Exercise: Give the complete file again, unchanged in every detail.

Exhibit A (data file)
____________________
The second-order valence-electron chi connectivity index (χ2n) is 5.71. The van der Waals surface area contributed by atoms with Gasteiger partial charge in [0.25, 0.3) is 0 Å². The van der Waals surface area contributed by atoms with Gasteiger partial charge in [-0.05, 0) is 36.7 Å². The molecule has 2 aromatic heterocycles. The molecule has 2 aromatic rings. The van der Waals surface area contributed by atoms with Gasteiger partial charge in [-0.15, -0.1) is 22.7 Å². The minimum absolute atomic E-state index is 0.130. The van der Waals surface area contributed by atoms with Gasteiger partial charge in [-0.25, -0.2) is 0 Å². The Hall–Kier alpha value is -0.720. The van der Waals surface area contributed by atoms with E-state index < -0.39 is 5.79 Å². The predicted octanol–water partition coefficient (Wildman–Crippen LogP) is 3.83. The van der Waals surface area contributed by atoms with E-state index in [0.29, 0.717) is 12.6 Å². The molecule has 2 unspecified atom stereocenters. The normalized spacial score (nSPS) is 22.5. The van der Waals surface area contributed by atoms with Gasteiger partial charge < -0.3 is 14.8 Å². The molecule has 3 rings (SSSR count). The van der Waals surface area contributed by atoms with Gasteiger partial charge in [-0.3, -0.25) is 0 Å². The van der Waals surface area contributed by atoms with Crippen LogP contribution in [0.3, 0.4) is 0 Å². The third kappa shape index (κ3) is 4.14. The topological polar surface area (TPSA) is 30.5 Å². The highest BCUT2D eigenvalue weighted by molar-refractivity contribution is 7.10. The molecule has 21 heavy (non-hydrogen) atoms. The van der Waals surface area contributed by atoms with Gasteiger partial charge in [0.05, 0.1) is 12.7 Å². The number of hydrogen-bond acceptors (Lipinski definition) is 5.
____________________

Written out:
The second-order valence-electron chi connectivity index (χ2n) is 5.71. The van der Waals surface area contributed by atoms with Gasteiger partial charge in [0.25, 0.3) is 0 Å². The van der Waals surface area contributed by atoms with Gasteiger partial charge in [-0.05, 0) is 36.7 Å². The molecule has 2 aromatic heterocycles. The molecule has 2 aromatic rings. The van der Waals surface area contributed by atoms with Gasteiger partial charge in [-0.15, -0.1) is 22.7 Å². The minimum absolute atomic E-state index is 0.130. The van der Waals surface area contributed by atoms with Gasteiger partial charge in [-0.25, -0.2) is 0 Å². The Hall–Kier alpha value is -0.720. The van der Waals surface area contributed by atoms with E-state index < -0.39 is 5.79 Å². The predicted octanol–water partition coefficient (Wildman–Crippen LogP) is 3.83. The van der Waals surface area contributed by atoms with E-state index in [0.29, 0.717) is 12.6 Å². The molecule has 2 unspecified atom stereocenters. The normalized spacial score (nSPS) is 22.5. The van der Waals surface area contributed by atoms with Gasteiger partial charge < -0.3 is 14.8 Å². The molecule has 3 rings (SSSR count). The van der Waals surface area contributed by atoms with Gasteiger partial charge in [-0.3, -0.25) is 0 Å². The van der Waals surface area contributed by atoms with Crippen LogP contribution in [0.3, 0.4) is 0 Å². The third kappa shape index (κ3) is 4.14. The topological polar surface area (TPSA) is 30.5 Å². The highest BCUT2D eigenvalue weighted by molar-refractivity contribution is 7.10. The molecule has 21 heavy (non-hydrogen) atoms. The van der Waals surface area contributed by atoms with Gasteiger partial charge in [0.05, 0.1) is 12.7 Å². The number of hydrogen-bond acceptors (Lipinski definition) is 5.